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Photo courtesy of riekhavoc/Flickr.com
While guide dogs, like those trained at Guide Dogs of America, provide an invaluable service to their human companions, the ability of dogs to assist humans goes far beyond that of working with visually impaired people.

Dogs can be trained to provide a wide variety of life-enhancing, and sometimes, life-saving skills.    

A service dog, as defined by the Americans with Disabilities Act, is “a dog that is individually trained to do work or perform tasks for a person with a disability.”  Common service dog tasks include guiding people who are blind, alerting people who are deaf, pulling a wheelchair, retrieving items for those with mobility issues, alerting a person having seizure, or providing psychiatric support for conditions such as post-traumatic stress disorder.

The benefits of service dogs have been well documented via scientific research. A study published in the September 2011 issue of the journal Psychoneuroendocrinology (say that three times, fast!), found a significant decrease in morning cortisol levels of children with autism spectrum disorders when paired with a service dog. Similarly, a Journal of the American Medical Association study measuring the value of service dogs for people with ambulatory disabilities found that participants "showed substantial improvements in self-esteem, internal locus of control, and psychological well-being within six months after receiving their service dog."

Most recently, psychiatric assistance dogs have been getting attention as soldiers return from Iraq not only with physical disabilities but, often, battling post-traumatic stress disorder. Organizations like Patriot Paws in Rockwall, Tx., and Veterans Moving Forward in Catharpin, Va., raise, train and provide dogs to veterans at no cost. In addition to traditional mobility-related tasks, the dogs are trained to help recognize and avert post-traumatic stress disorder episodes. According to Patriot Paws trainer Bonnie Hoard, the demand is so great that there is a current shortage of service dogs trained specifically for veterans.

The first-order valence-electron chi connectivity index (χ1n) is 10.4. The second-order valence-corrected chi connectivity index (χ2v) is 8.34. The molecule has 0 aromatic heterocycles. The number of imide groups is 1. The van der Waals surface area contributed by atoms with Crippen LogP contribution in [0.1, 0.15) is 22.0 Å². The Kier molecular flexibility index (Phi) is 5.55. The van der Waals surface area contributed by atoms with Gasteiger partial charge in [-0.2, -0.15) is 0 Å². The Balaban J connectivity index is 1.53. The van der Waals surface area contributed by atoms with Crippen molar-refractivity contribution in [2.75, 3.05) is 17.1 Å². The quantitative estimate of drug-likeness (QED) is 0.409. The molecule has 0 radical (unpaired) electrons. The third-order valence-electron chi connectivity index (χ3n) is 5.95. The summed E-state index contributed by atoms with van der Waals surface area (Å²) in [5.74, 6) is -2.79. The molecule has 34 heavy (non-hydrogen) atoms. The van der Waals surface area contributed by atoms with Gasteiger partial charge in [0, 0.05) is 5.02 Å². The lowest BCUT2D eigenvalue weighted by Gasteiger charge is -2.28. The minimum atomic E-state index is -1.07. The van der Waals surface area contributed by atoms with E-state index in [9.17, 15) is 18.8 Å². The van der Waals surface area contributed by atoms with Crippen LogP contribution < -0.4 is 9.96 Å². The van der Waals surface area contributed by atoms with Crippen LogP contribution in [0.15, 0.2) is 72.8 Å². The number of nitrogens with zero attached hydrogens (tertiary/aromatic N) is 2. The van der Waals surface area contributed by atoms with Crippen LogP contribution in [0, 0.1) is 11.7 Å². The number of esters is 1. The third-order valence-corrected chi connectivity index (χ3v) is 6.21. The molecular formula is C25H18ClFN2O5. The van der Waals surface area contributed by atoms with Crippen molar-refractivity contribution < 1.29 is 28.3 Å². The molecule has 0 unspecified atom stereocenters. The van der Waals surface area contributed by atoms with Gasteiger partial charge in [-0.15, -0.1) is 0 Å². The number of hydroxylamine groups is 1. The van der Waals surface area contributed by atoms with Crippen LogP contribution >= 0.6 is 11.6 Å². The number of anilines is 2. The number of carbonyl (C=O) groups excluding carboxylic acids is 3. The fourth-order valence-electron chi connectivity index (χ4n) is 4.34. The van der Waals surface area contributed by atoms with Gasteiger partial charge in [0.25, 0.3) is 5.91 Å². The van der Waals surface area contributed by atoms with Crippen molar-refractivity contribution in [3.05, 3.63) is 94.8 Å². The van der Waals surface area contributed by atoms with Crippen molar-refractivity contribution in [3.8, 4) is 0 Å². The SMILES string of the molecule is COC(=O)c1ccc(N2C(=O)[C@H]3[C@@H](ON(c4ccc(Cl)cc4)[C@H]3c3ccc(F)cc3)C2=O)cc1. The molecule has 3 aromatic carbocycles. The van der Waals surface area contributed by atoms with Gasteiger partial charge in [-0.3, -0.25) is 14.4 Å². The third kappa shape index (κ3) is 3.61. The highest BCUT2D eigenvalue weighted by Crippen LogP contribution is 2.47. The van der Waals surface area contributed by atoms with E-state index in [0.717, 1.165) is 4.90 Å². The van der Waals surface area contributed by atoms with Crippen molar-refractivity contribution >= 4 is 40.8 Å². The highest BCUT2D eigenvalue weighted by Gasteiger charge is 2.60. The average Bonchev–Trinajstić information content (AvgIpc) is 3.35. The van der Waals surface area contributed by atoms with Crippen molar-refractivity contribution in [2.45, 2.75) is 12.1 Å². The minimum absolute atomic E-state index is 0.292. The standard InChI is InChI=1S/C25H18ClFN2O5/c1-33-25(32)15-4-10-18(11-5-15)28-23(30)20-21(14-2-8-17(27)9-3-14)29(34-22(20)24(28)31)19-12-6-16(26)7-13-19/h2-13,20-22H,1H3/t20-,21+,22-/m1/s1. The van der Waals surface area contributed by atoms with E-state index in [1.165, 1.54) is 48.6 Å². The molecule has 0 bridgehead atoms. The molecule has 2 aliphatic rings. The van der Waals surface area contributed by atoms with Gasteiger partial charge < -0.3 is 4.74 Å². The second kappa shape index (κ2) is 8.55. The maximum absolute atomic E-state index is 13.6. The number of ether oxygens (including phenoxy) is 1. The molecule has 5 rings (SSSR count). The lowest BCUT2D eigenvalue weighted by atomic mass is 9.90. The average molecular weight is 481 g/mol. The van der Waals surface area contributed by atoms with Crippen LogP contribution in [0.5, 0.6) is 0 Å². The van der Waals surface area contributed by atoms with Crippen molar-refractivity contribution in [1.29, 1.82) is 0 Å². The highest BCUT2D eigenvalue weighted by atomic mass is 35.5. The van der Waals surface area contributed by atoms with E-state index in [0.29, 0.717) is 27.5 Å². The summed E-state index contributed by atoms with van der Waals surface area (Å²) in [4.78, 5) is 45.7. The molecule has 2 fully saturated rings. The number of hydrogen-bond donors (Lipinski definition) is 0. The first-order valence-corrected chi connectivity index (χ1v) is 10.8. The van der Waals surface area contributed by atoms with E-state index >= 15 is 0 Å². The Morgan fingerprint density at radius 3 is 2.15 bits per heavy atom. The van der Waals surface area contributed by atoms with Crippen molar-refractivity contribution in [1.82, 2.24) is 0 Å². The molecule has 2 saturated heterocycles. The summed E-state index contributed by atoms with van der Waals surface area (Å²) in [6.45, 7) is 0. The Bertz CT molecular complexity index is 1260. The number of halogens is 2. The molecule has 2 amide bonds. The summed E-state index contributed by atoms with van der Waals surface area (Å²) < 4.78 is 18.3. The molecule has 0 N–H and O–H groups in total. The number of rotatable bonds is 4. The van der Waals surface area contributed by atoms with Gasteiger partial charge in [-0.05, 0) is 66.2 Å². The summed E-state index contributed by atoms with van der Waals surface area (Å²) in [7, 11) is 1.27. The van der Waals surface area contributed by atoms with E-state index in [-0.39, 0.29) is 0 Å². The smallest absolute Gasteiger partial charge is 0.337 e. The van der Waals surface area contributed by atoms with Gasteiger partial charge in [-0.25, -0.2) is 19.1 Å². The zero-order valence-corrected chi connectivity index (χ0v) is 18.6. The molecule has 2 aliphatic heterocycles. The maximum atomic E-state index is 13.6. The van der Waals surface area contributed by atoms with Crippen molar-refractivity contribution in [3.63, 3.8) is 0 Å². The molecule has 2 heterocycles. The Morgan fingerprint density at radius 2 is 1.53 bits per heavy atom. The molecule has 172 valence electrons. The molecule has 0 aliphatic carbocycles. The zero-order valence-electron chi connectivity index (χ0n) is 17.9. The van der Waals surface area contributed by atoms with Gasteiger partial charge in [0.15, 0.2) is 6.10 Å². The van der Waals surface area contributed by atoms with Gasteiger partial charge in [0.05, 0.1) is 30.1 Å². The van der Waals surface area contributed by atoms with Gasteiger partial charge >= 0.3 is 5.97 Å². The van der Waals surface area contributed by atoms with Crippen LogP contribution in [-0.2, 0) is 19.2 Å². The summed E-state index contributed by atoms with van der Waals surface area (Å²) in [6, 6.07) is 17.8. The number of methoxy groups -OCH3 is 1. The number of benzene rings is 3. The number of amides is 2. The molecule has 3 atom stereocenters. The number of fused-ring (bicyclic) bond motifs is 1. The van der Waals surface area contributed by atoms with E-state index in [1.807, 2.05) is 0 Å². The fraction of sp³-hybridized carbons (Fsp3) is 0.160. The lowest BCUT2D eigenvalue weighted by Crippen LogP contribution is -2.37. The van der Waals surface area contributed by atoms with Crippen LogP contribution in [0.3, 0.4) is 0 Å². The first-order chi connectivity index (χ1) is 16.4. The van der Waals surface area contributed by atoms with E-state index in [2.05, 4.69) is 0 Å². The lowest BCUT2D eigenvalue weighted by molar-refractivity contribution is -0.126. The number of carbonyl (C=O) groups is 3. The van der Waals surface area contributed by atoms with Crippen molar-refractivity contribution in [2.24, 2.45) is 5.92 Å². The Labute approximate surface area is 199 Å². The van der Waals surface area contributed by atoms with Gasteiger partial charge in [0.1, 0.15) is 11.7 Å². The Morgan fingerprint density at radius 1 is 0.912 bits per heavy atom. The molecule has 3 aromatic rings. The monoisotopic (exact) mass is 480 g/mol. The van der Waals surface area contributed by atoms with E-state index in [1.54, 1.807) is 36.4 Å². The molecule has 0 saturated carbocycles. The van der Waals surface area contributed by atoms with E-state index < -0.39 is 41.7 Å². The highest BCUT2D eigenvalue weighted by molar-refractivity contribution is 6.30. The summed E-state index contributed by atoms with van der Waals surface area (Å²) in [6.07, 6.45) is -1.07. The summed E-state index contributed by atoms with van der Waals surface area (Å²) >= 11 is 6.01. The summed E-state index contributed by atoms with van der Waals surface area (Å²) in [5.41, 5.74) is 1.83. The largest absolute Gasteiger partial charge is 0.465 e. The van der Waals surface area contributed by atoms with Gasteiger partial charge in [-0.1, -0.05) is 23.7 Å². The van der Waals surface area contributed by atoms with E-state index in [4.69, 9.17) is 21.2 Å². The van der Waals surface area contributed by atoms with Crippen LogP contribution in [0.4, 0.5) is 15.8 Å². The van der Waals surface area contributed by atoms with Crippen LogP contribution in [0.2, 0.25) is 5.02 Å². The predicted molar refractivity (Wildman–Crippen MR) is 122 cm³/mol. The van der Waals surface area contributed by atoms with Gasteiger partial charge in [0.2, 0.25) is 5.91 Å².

Therapy dogs also provide a wonderful service to the community, but work in a volunteer capacity and are not considered service dogs, nor afforded special access under the Americans with Disabilities Act. According to the Delta Society, an organization that registers and insures volunteer therapy dog teams, therapy dogs and their handlers “are trained to provide specific human populations with appropriate contact with animals.” Therapy dogs are generally the personal pets of volunteer handlers, and training is limited to that which helps the dog behave appropriately while out in public amid various distractions and when interacting with a wide variety of people. 

Therapy dog teams visit hospitals, nursing homes and other facilities where residents and patients might enjoy interacting with an animal. As a former therapy dog team in partnership with my Whippet, Zoie, I can personally attest to a dog's ability to brighten a patient or resident’s day.

Regardless of the task performed, it's easy to see why, for many people, dogs really are man's best friend.


 





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